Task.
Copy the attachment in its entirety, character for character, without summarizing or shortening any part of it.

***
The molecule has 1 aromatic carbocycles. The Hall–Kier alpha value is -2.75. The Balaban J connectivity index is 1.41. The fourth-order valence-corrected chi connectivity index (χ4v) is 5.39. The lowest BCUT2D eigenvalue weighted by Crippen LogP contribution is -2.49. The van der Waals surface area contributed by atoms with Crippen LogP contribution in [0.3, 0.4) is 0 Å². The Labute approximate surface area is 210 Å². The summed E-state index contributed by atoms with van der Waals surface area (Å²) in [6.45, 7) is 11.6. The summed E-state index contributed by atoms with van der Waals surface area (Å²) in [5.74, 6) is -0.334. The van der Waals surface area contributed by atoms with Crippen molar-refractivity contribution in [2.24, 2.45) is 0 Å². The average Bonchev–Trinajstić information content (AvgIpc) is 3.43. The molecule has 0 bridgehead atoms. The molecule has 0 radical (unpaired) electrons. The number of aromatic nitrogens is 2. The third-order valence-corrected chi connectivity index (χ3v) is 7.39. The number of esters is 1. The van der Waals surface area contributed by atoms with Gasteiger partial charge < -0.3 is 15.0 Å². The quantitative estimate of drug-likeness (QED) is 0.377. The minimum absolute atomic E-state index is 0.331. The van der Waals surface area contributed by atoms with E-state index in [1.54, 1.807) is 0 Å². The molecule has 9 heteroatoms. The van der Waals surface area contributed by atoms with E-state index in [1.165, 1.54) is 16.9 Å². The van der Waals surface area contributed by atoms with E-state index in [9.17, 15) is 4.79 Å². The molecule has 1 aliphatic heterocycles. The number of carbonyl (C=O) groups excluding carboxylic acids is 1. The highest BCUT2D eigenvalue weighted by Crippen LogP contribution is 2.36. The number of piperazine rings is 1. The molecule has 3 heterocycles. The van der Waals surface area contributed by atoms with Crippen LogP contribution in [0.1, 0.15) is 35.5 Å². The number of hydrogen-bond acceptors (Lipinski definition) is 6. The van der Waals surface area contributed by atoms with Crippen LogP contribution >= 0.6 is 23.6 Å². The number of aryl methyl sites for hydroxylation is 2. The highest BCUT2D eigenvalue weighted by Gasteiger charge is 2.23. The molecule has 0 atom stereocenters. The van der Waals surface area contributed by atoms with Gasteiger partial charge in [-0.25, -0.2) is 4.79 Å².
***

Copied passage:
The molecule has 1 aromatic carbocycles. The Hall–Kier alpha value is -2.75. The Balaban J connectivity index is 1.41. The fourth-order valence-corrected chi connectivity index (χ4v) is 5.39. The lowest BCUT2D eigenvalue weighted by Crippen LogP contribution is -2.49. The van der Waals surface area contributed by atoms with Crippen LogP contribution in [0.3, 0.4) is 0 Å². The Labute approximate surface area is 210 Å². The summed E-state index contributed by atoms with van der Waals surface area (Å²) in [6.45, 7) is 11.6. The summed E-state index contributed by atoms with van der Waals surface area (Å²) in [5.74, 6) is -0.334. The van der Waals surface area contributed by atoms with Crippen molar-refractivity contribution in [2.24, 2.45) is 0 Å². The average Bonchev–Trinajstić information content (AvgIpc) is 3.43. The molecule has 0 bridgehead atoms. The molecule has 0 radical (unpaired) electrons. The number of aromatic nitrogens is 2. The third-order valence-corrected chi connectivity index (χ3v) is 7.39. The number of esters is 1. The van der Waals surface area contributed by atoms with Gasteiger partial charge < -0.3 is 15.0 Å². The quantitative estimate of drug-likeness (QED) is 0.377. The minimum absolute atomic E-state index is 0.331. The van der Waals surface area contributed by atoms with E-state index in [1.54, 1.807) is 0 Å². The molecule has 9 heteroatoms. The van der Waals surface area contributed by atoms with E-state index in [1.165, 1.54) is 16.9 Å². The van der Waals surface area contributed by atoms with E-state index in [9.17, 15) is 4.79 Å². The molecule has 1 aliphatic heterocycles. The number of carbonyl (C=O) groups excluding carboxylic acids is 1. The highest BCUT2D eigenvalue weighted by Crippen LogP contribution is 2.36. The number of piperazine rings is 1. The molecule has 3 heterocycles. The van der Waals surface area contributed by atoms with Crippen LogP contribution in [0.1, 0.15) is 35.5 Å². The number of hydrogen-bond acceptors (Lipinski definition) is 6. The van der Waals surface area contributed by atoms with Crippen LogP contribution >= 0.6 is 23.6 Å². The number of aryl methyl sites for hydroxylation is 2. The highest BCUT2D eigenvalue weighted by Gasteiger charge is 2.23. The molecule has 0 atom stereocenters. The van der Waals surface area contributed by atoms with Gasteiger partial charge in [-0.25, -0.2) is 4.79 Å².